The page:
Letter From Kingston: Digging On Beat Street

Sevens Clash Goes Shopping At Augustus Pablo’s Old Record Shop

Today, Beat Street is a shadow of its former self. A long, slow rate of attrition initiated by the digital drift of the music industry, and assisted by governmental neglect, has gradually gutted what was once a vibrant scene. With a disappearing domestic market and unable to subsist solely on the occasional pilgrimage by fanatics from abroad, stores are being shuttered one by one. Pablo passed away in 1999 at the age of 44 due to complications from a rare nerve disorder, but the family maintains ownership, and Rockers International stands defiant in the face of the changing tide. They are truly one of the last of a dying breed.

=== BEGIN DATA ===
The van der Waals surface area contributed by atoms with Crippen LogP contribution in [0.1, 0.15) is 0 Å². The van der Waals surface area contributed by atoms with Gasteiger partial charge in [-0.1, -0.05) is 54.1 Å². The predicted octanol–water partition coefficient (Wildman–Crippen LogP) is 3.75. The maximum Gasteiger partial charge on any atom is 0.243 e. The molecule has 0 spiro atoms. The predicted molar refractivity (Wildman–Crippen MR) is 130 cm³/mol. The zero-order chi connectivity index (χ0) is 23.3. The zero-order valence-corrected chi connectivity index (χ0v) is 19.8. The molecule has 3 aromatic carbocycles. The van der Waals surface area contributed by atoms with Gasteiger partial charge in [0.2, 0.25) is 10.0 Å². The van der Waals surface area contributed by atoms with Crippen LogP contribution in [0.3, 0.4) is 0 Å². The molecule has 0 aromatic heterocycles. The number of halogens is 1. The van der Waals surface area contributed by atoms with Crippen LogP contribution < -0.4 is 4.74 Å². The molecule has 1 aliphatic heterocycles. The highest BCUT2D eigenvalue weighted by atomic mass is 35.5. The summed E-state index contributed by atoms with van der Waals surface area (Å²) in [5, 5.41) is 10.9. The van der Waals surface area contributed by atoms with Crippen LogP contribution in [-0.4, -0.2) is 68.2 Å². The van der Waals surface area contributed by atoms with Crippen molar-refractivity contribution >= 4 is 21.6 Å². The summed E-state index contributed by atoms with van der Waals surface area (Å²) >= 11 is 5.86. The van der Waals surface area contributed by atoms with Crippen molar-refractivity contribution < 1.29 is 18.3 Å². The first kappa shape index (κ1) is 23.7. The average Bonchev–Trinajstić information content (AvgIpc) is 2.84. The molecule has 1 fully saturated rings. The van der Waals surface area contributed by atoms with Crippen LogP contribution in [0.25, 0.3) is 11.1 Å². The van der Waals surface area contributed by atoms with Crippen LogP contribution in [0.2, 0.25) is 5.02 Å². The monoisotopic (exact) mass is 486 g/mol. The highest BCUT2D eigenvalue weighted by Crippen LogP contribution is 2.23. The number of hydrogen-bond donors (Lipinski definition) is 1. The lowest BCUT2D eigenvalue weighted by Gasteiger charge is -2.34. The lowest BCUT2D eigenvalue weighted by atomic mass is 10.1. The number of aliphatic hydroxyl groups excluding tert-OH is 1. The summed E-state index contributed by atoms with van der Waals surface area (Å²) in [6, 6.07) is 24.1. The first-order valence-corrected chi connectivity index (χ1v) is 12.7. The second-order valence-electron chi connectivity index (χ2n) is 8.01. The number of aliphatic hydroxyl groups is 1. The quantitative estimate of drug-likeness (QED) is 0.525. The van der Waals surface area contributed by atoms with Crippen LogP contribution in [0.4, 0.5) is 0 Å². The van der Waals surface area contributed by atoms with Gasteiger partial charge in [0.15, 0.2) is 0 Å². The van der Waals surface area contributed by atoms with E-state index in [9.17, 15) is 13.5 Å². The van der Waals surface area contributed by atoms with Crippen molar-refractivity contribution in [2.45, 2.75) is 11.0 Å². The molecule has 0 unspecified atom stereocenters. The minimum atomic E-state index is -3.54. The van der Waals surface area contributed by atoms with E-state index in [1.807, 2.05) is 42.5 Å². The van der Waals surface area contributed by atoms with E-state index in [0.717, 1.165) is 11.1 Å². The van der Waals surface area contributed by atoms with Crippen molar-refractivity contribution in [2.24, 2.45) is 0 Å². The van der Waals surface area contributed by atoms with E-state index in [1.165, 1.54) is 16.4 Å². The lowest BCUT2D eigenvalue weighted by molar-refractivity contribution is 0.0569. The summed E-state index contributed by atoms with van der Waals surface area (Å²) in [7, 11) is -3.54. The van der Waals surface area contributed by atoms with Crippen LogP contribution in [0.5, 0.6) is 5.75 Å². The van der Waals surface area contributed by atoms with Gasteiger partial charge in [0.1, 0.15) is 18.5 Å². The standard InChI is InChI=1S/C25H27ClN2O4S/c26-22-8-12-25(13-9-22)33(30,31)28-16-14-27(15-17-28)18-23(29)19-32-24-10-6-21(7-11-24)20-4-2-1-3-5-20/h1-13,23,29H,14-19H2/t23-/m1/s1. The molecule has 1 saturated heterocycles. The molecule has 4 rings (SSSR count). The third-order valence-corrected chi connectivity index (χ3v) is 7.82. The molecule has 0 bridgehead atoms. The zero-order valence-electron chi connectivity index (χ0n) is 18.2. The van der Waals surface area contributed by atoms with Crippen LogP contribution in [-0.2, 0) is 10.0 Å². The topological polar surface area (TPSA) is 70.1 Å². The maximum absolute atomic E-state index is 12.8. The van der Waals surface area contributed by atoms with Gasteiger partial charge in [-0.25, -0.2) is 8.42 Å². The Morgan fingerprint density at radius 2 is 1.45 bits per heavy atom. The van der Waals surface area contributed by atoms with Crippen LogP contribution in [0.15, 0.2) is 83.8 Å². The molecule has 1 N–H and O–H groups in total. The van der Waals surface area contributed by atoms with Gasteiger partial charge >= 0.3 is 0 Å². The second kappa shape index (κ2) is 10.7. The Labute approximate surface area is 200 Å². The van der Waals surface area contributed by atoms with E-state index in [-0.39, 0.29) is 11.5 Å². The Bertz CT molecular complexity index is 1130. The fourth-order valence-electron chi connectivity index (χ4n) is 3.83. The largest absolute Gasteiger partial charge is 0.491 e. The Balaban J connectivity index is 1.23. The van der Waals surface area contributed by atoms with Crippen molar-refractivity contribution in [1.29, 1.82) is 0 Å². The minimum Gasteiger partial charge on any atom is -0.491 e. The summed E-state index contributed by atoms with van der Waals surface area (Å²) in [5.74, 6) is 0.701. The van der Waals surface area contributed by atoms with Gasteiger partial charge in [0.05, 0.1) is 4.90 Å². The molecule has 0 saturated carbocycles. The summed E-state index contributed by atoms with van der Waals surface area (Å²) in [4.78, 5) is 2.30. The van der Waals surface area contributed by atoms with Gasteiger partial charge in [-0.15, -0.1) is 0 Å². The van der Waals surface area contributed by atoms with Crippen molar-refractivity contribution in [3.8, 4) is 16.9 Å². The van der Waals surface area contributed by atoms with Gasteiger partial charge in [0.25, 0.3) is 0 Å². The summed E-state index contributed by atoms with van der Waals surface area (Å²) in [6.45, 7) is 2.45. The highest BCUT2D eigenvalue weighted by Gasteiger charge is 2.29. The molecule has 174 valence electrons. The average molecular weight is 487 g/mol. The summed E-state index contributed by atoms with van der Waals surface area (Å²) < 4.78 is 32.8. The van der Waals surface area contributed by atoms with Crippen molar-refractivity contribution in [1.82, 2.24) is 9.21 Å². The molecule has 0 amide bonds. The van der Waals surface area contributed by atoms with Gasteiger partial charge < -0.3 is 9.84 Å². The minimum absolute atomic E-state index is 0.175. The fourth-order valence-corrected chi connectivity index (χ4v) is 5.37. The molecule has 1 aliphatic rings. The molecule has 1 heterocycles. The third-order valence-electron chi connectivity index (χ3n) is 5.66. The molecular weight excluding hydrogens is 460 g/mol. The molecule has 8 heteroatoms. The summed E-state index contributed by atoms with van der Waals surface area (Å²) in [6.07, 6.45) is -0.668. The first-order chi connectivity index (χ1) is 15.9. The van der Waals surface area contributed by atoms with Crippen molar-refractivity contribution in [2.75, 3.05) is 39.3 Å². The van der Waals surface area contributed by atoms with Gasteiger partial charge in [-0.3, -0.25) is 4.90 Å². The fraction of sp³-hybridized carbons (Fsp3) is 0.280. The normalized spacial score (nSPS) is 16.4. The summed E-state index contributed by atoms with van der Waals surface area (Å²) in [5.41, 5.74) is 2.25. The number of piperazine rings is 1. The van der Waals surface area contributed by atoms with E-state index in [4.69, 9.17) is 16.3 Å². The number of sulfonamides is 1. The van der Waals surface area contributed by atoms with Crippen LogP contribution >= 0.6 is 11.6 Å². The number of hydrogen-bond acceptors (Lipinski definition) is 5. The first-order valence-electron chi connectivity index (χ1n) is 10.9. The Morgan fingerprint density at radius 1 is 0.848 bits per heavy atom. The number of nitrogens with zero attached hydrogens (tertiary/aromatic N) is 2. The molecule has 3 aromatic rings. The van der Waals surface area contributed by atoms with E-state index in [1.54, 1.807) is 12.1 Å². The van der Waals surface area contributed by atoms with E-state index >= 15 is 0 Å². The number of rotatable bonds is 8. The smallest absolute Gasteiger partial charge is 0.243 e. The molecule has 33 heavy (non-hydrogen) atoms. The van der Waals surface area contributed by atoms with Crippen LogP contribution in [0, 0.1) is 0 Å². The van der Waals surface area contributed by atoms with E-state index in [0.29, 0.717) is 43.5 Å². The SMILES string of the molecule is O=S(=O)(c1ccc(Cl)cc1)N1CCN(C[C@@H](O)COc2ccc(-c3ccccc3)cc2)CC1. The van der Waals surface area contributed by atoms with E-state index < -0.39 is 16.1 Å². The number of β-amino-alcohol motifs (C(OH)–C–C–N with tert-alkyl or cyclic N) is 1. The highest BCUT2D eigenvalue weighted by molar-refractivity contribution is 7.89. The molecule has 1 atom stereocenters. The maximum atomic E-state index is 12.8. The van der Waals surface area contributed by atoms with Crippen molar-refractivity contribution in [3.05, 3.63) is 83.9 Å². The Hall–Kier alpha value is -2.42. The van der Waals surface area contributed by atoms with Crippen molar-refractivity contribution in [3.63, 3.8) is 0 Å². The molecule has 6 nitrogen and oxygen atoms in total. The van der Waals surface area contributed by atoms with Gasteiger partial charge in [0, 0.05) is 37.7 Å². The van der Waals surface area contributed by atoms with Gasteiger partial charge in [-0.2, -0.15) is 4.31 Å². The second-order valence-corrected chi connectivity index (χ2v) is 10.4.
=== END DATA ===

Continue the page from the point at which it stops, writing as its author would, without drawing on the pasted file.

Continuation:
The store has just opened for the day when we arrive. LPs cover the walls and 45s hang from the store’s high ceilings. It is small, but not claustrophobic. After quick introductions and a short conversation, Mitchie Williams, the local musician who runs the place day-to-day, digs under the L-shaped counter to produce multiple stacks of original pressings of classics from the seventies and eighties.  Read the rest at… SevensClash.com

Augustus Pablo “Eastman Sound”

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